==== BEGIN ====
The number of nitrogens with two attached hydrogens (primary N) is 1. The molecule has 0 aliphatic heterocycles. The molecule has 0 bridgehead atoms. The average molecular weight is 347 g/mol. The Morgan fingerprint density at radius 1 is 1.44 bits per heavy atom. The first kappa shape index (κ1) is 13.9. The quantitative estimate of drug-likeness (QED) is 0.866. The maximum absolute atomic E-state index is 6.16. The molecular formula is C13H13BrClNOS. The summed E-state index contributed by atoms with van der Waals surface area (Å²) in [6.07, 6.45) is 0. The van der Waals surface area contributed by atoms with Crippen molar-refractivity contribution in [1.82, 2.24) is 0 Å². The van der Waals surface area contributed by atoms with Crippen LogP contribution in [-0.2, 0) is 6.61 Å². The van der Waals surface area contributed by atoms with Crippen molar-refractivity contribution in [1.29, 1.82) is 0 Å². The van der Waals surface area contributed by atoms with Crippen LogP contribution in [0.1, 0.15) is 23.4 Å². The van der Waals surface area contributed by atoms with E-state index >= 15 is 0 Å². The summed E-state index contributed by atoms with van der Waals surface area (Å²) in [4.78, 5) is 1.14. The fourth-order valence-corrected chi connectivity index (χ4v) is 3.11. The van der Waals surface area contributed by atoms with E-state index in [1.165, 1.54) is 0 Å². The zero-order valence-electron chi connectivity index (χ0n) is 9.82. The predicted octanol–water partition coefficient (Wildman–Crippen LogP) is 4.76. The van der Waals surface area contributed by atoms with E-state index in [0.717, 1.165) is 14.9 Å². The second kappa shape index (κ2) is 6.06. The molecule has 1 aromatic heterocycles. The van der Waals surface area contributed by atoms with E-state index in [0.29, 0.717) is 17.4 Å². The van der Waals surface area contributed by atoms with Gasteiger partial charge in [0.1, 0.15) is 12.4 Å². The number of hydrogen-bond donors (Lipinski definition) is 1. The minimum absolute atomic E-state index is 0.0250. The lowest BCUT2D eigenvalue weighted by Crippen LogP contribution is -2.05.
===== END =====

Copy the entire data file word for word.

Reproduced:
The number of nitrogens with two attached hydrogens (primary N) is 1. The molecule has 0 aliphatic heterocycles. The molecule has 0 bridgehead atoms. The average molecular weight is 347 g/mol. The Morgan fingerprint density at radius 1 is 1.44 bits per heavy atom. The first kappa shape index (κ1) is 13.9. The quantitative estimate of drug-likeness (QED) is 0.866. The maximum absolute atomic E-state index is 6.16. The molecular formula is C13H13BrClNOS. The summed E-state index contributed by atoms with van der Waals surface area (Å²) in [6.07, 6.45) is 0. The van der Waals surface area contributed by atoms with Crippen molar-refractivity contribution in [1.82, 2.24) is 0 Å². The van der Waals surface area contributed by atoms with Crippen LogP contribution in [-0.2, 0) is 6.61 Å². The van der Waals surface area contributed by atoms with Crippen molar-refractivity contribution in [1.29, 1.82) is 0 Å². The van der Waals surface area contributed by atoms with Crippen LogP contribution in [0.1, 0.15) is 23.4 Å². The van der Waals surface area contributed by atoms with E-state index >= 15 is 0 Å². The summed E-state index contributed by atoms with van der Waals surface area (Å²) in [4.78, 5) is 1.14. The fourth-order valence-corrected chi connectivity index (χ4v) is 3.11. The van der Waals surface area contributed by atoms with E-state index in [1.165, 1.54) is 0 Å². The zero-order valence-electron chi connectivity index (χ0n) is 9.82. The predicted octanol–water partition coefficient (Wildman–Crippen LogP) is 4.76. The van der Waals surface area contributed by atoms with E-state index in [0.717, 1.165) is 14.9 Å². The second kappa shape index (κ2) is 6.06. The molecule has 1 aromatic heterocycles. The van der Waals surface area contributed by atoms with E-state index in [0.29, 0.717) is 17.4 Å². The van der Waals surface area contributed by atoms with Gasteiger partial charge in [0.1, 0.15) is 12.4 Å². The number of hydrogen-bond donors (Lipinski definition) is 1. The minimum absolute atomic E-state index is 0.0250. The lowest BCUT2D eigenvalue weighted by Crippen LogP contribution is -2.05.